Magic Minerals for Healthy Teeth and Bones

 Magic Minerals for Healthy Teeth and Bones
Published By Dr. Rachel Hall at 29 March, 2019

 


It doesn't take a rocket scientist to know that minerals are essential for healthy teeth and bones. What is less commonly known is that the minerals have to be present in the correct ratios otherwise the imbalance in the levels will have to be corrected by drawing minerals from the bones and teeth?

There are two inter-related factors that will determine if the minerals in the blood stay in balance:

  1. the ratio of calcium to phosphorous
  2. highs and lows in blood sugar levels

 


Calcium, Phosphorous and Dr Melvin Page

Melvin Page was a dentist who practised from 1919-1960. In a quest to learn why the mouths of his patients deteriorated, Page studied Weston Price's work with primitive people and started his own investigations in the hospitals where he worked. He tested thousands of samples of blood and discovered that bone health and tooth decay risks where dependant on the calcium to phosphorous ratio of the blood and on the level of blood sugars.

If the calcium to phosphorous ratio was balanced at a level of 10:4 calcium was not pulled out from the bones and teeth did not decay.

Dr. Page believed that a 25% imbalance of body chemistry caused teeth to decay. After 30 years and thousands of blood tests, Dr. Page discovered that the biochemical cause of tooth decay and gum disease was caused by a disturbance in the ratio of calcium to phosphorus in the blood.

A ratio of 8.75mg of calcium to 3.5mg of phosphorus per 100ml of blood, with normal blood sugar levels, creates immunity to tooth decay.

When there are blood sugar spikes, phosphorous levels in the blood become too high so minerals like calcium are pulled from the bones. When the amounts of calcium or phosphorus in the blood deviate from normal levels, or if they are not in the exact proportion of 2.5 parts calcium to 1 part phosphorus, minerals are withdrawn from the teeth. This results in tooth decay and or gum disease.

Persistent imbalances over a period of several months were sufficient to deplete the dentine of its mineral composition.

Page's research leads to the knowledge that white sugar and refined carbohydrates increase serum calcium. This calcium is drawn from the bone tissue or teeth and is then carried in the blood.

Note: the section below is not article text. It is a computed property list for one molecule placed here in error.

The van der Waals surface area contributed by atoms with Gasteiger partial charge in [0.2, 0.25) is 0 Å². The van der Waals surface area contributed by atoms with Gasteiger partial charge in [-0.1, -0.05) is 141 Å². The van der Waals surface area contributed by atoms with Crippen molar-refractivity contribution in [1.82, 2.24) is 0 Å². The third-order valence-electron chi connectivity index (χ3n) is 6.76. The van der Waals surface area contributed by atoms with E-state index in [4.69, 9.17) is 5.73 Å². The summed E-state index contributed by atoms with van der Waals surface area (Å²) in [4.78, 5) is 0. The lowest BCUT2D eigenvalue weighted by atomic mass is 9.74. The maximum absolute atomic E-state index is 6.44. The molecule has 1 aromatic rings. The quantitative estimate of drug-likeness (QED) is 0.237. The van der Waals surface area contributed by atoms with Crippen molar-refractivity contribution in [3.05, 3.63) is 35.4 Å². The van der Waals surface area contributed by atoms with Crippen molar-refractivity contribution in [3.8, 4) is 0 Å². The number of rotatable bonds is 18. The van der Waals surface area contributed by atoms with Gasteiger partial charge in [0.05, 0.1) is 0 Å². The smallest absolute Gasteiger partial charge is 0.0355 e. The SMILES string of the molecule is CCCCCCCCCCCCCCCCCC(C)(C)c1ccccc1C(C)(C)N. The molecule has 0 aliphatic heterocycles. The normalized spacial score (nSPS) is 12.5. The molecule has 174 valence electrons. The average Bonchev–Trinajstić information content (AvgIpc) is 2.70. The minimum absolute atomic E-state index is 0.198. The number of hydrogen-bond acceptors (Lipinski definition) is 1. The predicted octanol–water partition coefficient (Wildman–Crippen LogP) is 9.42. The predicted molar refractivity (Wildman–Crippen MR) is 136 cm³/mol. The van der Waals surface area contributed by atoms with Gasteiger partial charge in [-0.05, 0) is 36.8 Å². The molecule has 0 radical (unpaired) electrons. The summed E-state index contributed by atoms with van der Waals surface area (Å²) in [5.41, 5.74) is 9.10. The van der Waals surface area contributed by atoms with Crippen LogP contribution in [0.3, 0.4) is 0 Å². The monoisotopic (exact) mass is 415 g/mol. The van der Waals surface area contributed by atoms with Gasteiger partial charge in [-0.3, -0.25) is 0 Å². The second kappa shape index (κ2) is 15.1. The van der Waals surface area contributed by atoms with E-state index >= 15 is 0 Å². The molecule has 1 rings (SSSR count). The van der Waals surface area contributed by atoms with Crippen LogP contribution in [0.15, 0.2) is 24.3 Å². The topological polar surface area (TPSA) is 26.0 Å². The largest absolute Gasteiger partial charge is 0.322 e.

One of his major conclusions was that one of the biggest stressors to the body was hyperglycaemia - imbalanced blood sugars. The only way to control this was to remove starches from the diet such as white bread, potatoes, rice pasta and milk. Dr. Page found out that milk was actually more detrimental than sugar for many people and that avoiding dairy made it much easier for people to maintain hormonal balance and blood sugars.

 


Summary of Page's Findings

  • White sugar and refined carbohydrates and cow's milk are harmful to the balance of the body's biochemistry
  • using chemical additives and food preservatives upsets body chemistry
  • daily food intake may be supported with supplements of vitamins, minerals and digestive enzymes

 


Your Body Needs Minerals

By now you would be beginning to grasp that minerals are not only required to form strong teeth but have a crucial role in the prevention of tooth decay and dental disease.

Minerals play a huge part when it comes to regulating the body and maintaining good health. Without minerals, your body lacks the building blocks for growth and repair, energy production and cellular function.

Your body cannot make its own minerals, you must obtain them from the foods that you eat. The foods that you eat uptake minerals from the soil and thus if the soil produce is grown in is lacking in minerals then so will be the vegetables, fruits, nuts, seeds and meats that you eat, as like us animals get their minerals from their diet.

Optimal nutrition, in theory, should easily give you all the minerals that you require, assuming your digestion is in good working order. However, as the soils become more depleted of minerals and agricultural practices are designed to produce fast growing and high yielding crops, the mineral content of food becomes less and less abundant. This is why I feel it is important to supplement with mineral complexes to support the body, even if you are eating all the right things and especially if you are prone to tooth decay or health issues.